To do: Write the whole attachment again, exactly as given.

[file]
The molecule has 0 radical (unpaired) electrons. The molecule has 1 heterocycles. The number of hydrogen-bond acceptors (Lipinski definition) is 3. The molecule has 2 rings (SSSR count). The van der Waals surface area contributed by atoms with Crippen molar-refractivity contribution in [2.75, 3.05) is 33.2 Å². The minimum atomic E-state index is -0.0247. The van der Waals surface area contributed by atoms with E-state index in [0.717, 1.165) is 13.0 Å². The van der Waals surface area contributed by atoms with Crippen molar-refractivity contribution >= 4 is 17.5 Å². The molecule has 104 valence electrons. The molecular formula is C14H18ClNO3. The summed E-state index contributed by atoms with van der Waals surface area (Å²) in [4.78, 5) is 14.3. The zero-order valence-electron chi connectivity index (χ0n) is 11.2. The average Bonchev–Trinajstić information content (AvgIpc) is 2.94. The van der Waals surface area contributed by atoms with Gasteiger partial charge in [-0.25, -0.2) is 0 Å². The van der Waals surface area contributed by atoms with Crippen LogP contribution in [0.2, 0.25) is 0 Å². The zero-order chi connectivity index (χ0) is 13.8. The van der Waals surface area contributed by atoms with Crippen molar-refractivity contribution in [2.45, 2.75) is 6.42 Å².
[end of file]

The molecule has 0 radical (unpaired) electrons. The molecule has 1 heterocycles. The number of hydrogen-bond acceptors (Lipinski definition) is 3. The molecule has 2 rings (SSSR count). The van der Waals surface area contributed by atoms with Crippen molar-refractivity contribution in [2.75, 3.05) is 33.2 Å². The minimum atomic E-state index is -0.0247. The van der Waals surface area contributed by atoms with E-state index in [0.717, 1.165) is 13.0 Å². The van der Waals surface area contributed by atoms with Crippen molar-refractivity contribution >= 4 is 17.5 Å². The molecule has 104 valence electrons. The molecular formula is C14H18ClNO3. The summed E-state index contributed by atoms with van der Waals surface area (Å²) in [4.78, 5) is 14.3. The zero-order valence-electron chi connectivity index (χ0n) is 11.2. The average Bonchev–Trinajstić information content (AvgIpc) is 2.94. The van der Waals surface area contributed by atoms with Gasteiger partial charge in [-0.25, -0.2) is 0 Å². The van der Waals surface area contributed by atoms with Crippen LogP contribution in [0.2, 0.25) is 0 Å². The zero-order chi connectivity index (χ0) is 13.8. The van der Waals surface area contributed by atoms with Crippen molar-refractivity contribution in [2.45, 2.75) is 6.42 Å².